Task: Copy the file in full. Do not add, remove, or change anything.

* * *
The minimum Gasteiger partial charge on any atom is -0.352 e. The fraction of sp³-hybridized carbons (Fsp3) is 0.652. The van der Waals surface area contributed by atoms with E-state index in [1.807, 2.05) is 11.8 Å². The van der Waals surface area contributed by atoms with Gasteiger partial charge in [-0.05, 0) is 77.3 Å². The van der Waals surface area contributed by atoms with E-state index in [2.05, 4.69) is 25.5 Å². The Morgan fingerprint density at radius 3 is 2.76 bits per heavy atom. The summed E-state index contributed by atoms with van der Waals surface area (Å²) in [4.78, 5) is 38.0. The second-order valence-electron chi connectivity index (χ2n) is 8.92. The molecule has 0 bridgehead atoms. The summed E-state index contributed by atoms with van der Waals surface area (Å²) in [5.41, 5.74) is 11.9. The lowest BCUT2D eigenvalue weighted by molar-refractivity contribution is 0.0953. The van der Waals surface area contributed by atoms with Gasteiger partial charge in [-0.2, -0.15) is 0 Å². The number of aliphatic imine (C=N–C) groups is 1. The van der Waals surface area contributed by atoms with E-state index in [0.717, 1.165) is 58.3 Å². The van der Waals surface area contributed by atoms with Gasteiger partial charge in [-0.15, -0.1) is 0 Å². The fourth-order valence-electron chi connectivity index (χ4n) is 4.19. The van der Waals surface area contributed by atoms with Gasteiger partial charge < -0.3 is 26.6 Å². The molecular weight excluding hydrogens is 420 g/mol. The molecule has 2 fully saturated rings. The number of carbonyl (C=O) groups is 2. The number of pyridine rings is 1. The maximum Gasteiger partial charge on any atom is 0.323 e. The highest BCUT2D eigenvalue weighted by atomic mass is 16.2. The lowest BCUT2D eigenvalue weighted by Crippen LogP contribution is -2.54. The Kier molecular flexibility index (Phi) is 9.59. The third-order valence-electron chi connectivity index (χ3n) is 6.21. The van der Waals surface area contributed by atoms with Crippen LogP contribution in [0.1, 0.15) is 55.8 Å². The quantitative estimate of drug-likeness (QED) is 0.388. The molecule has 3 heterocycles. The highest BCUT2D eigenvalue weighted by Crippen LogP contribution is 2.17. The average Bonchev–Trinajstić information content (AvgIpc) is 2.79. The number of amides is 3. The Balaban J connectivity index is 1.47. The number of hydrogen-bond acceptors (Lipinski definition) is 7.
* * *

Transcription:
The minimum Gasteiger partial charge on any atom is -0.352 e. The fraction of sp³-hybridized carbons (Fsp3) is 0.652. The van der Waals surface area contributed by atoms with E-state index in [1.807, 2.05) is 11.8 Å². The van der Waals surface area contributed by atoms with Gasteiger partial charge in [-0.05, 0) is 77.3 Å². The van der Waals surface area contributed by atoms with E-state index in [2.05, 4.69) is 25.5 Å². The Morgan fingerprint density at radius 3 is 2.76 bits per heavy atom. The summed E-state index contributed by atoms with van der Waals surface area (Å²) in [4.78, 5) is 38.0. The second-order valence-electron chi connectivity index (χ2n) is 8.92. The molecule has 0 bridgehead atoms. The summed E-state index contributed by atoms with van der Waals surface area (Å²) in [5.41, 5.74) is 11.9. The lowest BCUT2D eigenvalue weighted by molar-refractivity contribution is 0.0953. The van der Waals surface area contributed by atoms with Gasteiger partial charge in [-0.2, -0.15) is 0 Å². The number of aliphatic imine (C=N–C) groups is 1. The van der Waals surface area contributed by atoms with E-state index in [0.717, 1.165) is 58.3 Å². The van der Waals surface area contributed by atoms with Gasteiger partial charge in [-0.15, -0.1) is 0 Å². The fourth-order valence-electron chi connectivity index (χ4n) is 4.19. The van der Waals surface area contributed by atoms with Gasteiger partial charge < -0.3 is 26.6 Å². The molecular weight excluding hydrogens is 420 g/mol. The molecule has 2 fully saturated rings. The number of carbonyl (C=O) groups is 2. The number of pyridine rings is 1. The maximum Gasteiger partial charge on any atom is 0.323 e. The highest BCUT2D eigenvalue weighted by atomic mass is 16.2. The lowest BCUT2D eigenvalue weighted by Crippen LogP contribution is -2.54. The Kier molecular flexibility index (Phi) is 9.59. The third-order valence-electron chi connectivity index (χ3n) is 6.21. The van der Waals surface area contributed by atoms with Crippen LogP contribution in [0.1, 0.15) is 55.8 Å². The quantitative estimate of drug-likeness (QED) is 0.388. The molecule has 3 heterocycles. The highest BCUT2D eigenvalue weighted by Crippen LogP contribution is 2.17. The average Bonchev–Trinajstić information content (AvgIpc) is 2.79. The number of amides is 3. The Balaban J connectivity index is 1.47. The number of hydrogen-bond acceptors (Lipinski definition) is 7.